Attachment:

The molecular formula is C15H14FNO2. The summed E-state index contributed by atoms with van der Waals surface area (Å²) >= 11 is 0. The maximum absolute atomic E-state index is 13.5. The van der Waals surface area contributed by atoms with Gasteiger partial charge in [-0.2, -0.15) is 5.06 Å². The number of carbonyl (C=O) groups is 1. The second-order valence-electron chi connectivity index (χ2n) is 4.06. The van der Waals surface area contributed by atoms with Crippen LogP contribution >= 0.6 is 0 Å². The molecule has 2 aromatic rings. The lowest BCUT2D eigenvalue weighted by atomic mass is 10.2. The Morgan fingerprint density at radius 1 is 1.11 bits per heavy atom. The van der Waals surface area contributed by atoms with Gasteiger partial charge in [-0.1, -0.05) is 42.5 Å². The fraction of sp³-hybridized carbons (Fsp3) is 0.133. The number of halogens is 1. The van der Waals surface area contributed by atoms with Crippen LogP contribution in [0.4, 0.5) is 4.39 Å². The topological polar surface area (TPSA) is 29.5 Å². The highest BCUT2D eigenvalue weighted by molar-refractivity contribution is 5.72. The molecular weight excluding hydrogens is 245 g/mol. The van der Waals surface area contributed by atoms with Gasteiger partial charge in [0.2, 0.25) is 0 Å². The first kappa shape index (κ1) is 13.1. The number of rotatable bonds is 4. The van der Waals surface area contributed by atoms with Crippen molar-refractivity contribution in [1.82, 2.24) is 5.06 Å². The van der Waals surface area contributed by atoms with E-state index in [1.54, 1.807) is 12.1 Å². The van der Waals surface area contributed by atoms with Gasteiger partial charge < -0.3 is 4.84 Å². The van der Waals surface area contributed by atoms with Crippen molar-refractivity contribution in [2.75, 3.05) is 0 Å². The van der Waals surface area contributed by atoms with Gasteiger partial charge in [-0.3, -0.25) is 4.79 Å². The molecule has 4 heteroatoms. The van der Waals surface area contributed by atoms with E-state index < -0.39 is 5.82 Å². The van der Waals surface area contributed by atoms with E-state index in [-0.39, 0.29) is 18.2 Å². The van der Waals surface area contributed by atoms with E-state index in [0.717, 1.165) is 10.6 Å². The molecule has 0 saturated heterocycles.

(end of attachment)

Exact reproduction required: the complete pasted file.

The molecular formula is C15H14FNO2. The summed E-state index contributed by atoms with van der Waals surface area (Å²) >= 11 is 0. The maximum absolute atomic E-state index is 13.5. The van der Waals surface area contributed by atoms with Gasteiger partial charge in [-0.2, -0.15) is 5.06 Å². The number of carbonyl (C=O) groups is 1. The second-order valence-electron chi connectivity index (χ2n) is 4.06. The van der Waals surface area contributed by atoms with Crippen LogP contribution >= 0.6 is 0 Å². The molecule has 2 aromatic rings. The lowest BCUT2D eigenvalue weighted by atomic mass is 10.2. The Morgan fingerprint density at radius 1 is 1.11 bits per heavy atom. The van der Waals surface area contributed by atoms with Gasteiger partial charge in [-0.1, -0.05) is 42.5 Å². The fraction of sp³-hybridized carbons (Fsp3) is 0.133. The number of halogens is 1. The van der Waals surface area contributed by atoms with Crippen LogP contribution in [0.4, 0.5) is 4.39 Å². The topological polar surface area (TPSA) is 29.5 Å². The highest BCUT2D eigenvalue weighted by molar-refractivity contribution is 5.72. The molecular weight excluding hydrogens is 245 g/mol. The van der Waals surface area contributed by atoms with Gasteiger partial charge in [0.2, 0.25) is 0 Å². The first kappa shape index (κ1) is 13.1. The number of rotatable bonds is 4. The van der Waals surface area contributed by atoms with Crippen molar-refractivity contribution in [1.82, 2.24) is 5.06 Å². The van der Waals surface area contributed by atoms with E-state index in [1.54, 1.807) is 12.1 Å². The van der Waals surface area contributed by atoms with Gasteiger partial charge < -0.3 is 4.84 Å². The van der Waals surface area contributed by atoms with Crippen molar-refractivity contribution in [2.75, 3.05) is 0 Å². The van der Waals surface area contributed by atoms with Gasteiger partial charge in [-0.3, -0.25) is 4.79 Å². The molecule has 4 heteroatoms. The van der Waals surface area contributed by atoms with E-state index < -0.39 is 5.82 Å². The van der Waals surface area contributed by atoms with E-state index in [-0.39, 0.29) is 18.2 Å². The van der Waals surface area contributed by atoms with E-state index in [0.717, 1.165) is 10.6 Å². The molecule has 0 saturated heterocycles.